ouryve Fri 09-Jan-15 16:33:43

He might have a flash back and remember all the times you've asked him to pull his weight a bit more. He might even click that that was one of the things that you weren't moving forward together on. He might never learn, even if you spell it out again, for him, though.

You, OTOH, will hopefully have learnt never to move in with someone who hasn't demonstrated that he can keep a home reasonably clean and tidy without being nagged about it. grin

Jill2015 Fri 09-Jan-15 16:37:16

No, walk away. You have pointed it out often enough.

ImperialBlether Fri 09-Jan-15 16:39:56

Why the hell did you clean that toilet? He was telling you - showing you - what a pig he was. Why didn't you take any notice?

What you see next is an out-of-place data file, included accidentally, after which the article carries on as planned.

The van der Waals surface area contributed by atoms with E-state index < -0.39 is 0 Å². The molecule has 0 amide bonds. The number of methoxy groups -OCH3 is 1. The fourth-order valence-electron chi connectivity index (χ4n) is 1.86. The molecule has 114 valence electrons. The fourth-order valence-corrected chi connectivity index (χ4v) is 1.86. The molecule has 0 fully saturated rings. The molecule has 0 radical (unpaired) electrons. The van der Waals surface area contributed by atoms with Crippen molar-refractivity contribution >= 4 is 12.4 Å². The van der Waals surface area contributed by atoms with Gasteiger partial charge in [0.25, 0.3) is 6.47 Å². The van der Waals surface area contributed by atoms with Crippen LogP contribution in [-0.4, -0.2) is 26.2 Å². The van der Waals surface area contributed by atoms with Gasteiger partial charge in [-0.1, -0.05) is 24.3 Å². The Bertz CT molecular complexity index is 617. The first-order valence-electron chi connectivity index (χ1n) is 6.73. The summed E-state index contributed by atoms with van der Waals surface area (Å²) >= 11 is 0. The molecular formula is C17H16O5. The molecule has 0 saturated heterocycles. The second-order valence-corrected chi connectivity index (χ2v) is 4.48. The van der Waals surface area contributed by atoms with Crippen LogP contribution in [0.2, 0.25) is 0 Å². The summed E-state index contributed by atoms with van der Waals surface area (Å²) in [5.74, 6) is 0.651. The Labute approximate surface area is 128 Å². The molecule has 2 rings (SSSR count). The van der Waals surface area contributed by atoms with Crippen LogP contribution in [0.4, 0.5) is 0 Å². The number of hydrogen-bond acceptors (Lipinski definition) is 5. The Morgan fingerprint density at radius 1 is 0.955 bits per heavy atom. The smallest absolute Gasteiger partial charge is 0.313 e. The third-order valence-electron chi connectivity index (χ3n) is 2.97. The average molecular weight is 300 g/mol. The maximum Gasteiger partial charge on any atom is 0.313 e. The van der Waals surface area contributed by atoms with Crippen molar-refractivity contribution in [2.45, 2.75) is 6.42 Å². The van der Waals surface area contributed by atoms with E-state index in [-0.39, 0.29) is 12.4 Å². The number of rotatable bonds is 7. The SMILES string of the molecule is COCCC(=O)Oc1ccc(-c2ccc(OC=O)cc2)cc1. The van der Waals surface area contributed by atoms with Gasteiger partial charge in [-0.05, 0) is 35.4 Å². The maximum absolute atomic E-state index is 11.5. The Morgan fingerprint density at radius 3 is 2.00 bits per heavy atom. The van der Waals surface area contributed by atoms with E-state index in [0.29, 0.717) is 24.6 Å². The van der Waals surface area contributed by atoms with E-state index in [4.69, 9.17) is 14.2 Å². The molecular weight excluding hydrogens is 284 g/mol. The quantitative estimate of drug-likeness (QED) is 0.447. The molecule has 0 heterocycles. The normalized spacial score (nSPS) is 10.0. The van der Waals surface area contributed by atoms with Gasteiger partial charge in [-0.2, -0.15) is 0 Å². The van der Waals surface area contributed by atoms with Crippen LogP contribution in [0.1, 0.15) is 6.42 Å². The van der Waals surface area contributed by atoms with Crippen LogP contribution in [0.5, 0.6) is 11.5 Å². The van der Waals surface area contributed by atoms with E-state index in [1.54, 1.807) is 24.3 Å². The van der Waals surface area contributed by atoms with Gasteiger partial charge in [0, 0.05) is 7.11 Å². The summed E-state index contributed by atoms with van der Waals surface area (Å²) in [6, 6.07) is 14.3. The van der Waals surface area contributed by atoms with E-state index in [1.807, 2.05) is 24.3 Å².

BarbarianMum Fri 09-Jan-15 16:43:03

So he showed you really, really clearly that he was a complete filthy slob and you moved in with him anyway, then got upset cause he didn't change.

I don't blame you for leaving but honestly, what were you thinking?

PiperIsTerrysChoclateOrange Fri 09-Jan-15 16:44:36

I think it would be better talking to a brick wall.

I do think that some people just don't care about the place they live in.

Do you have children, if so then I would not allow the child to go into a Heath hazard he calls home. Contact would have to be somewhere else.

Bonsoir Fri 09-Jan-15 16:45:17

Just leave it. It's not your business to bring up ex boyfriends.